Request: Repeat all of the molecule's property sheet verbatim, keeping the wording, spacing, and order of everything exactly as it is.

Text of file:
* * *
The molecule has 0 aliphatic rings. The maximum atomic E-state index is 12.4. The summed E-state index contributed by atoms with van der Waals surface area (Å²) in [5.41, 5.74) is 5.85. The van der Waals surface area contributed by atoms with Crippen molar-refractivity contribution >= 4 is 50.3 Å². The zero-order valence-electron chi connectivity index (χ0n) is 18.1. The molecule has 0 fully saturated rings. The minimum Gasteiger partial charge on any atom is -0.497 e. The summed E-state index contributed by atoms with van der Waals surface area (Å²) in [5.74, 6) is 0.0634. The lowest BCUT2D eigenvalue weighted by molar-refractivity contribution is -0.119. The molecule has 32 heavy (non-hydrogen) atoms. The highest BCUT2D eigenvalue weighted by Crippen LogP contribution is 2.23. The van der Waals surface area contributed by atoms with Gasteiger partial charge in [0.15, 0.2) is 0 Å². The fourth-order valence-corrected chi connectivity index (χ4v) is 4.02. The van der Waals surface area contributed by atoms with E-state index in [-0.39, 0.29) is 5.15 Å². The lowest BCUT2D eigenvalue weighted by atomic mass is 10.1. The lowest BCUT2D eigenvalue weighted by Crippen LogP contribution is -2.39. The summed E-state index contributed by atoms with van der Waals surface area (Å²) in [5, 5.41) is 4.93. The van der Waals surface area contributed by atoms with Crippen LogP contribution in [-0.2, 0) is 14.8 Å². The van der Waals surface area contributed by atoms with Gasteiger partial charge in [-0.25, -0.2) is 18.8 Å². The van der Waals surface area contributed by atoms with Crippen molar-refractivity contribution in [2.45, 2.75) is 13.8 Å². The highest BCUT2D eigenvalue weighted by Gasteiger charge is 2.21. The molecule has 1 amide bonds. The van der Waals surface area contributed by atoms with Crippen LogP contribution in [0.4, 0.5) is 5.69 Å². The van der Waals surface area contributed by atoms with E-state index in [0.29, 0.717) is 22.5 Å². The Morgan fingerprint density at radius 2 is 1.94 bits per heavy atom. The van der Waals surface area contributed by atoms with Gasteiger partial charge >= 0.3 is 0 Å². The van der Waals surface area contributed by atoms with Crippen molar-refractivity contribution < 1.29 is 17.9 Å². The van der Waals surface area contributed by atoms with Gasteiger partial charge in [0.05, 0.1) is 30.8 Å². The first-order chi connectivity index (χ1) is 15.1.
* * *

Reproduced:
The molecule has 0 aliphatic rings. The maximum atomic E-state index is 12.4. The summed E-state index contributed by atoms with van der Waals surface area (Å²) in [5.41, 5.74) is 5.85. The van der Waals surface area contributed by atoms with Crippen molar-refractivity contribution >= 4 is 50.3 Å². The zero-order valence-electron chi connectivity index (χ0n) is 18.1. The molecule has 0 fully saturated rings. The minimum Gasteiger partial charge on any atom is -0.497 e. The summed E-state index contributed by atoms with van der Waals surface area (Å²) in [5.74, 6) is 0.0634. The lowest BCUT2D eigenvalue weighted by molar-refractivity contribution is -0.119. The molecule has 32 heavy (non-hydrogen) atoms. The highest BCUT2D eigenvalue weighted by Crippen LogP contribution is 2.23. The van der Waals surface area contributed by atoms with Gasteiger partial charge in [0.15, 0.2) is 0 Å². The fourth-order valence-corrected chi connectivity index (χ4v) is 4.02. The van der Waals surface area contributed by atoms with E-state index in [-0.39, 0.29) is 5.15 Å². The lowest BCUT2D eigenvalue weighted by atomic mass is 10.1. The lowest BCUT2D eigenvalue weighted by Crippen LogP contribution is -2.39. The summed E-state index contributed by atoms with van der Waals surface area (Å²) in [5, 5.41) is 4.93. The van der Waals surface area contributed by atoms with Crippen LogP contribution in [-0.2, 0) is 14.8 Å². The van der Waals surface area contributed by atoms with Gasteiger partial charge in [-0.25, -0.2) is 18.8 Å². The van der Waals surface area contributed by atoms with Crippen molar-refractivity contribution in [2.45, 2.75) is 13.8 Å². The highest BCUT2D eigenvalue weighted by Gasteiger charge is 2.21. The molecule has 1 amide bonds. The van der Waals surface area contributed by atoms with Crippen LogP contribution in [0.4, 0.5) is 5.69 Å². The van der Waals surface area contributed by atoms with E-state index in [0.29, 0.717) is 22.5 Å². The Morgan fingerprint density at radius 2 is 1.94 bits per heavy atom. The van der Waals surface area contributed by atoms with Gasteiger partial charge >= 0.3 is 0 Å². The van der Waals surface area contributed by atoms with Crippen molar-refractivity contribution < 1.29 is 17.9 Å². The van der Waals surface area contributed by atoms with Gasteiger partial charge in [0.05, 0.1) is 30.8 Å². The first-order chi connectivity index (χ1) is 15.1.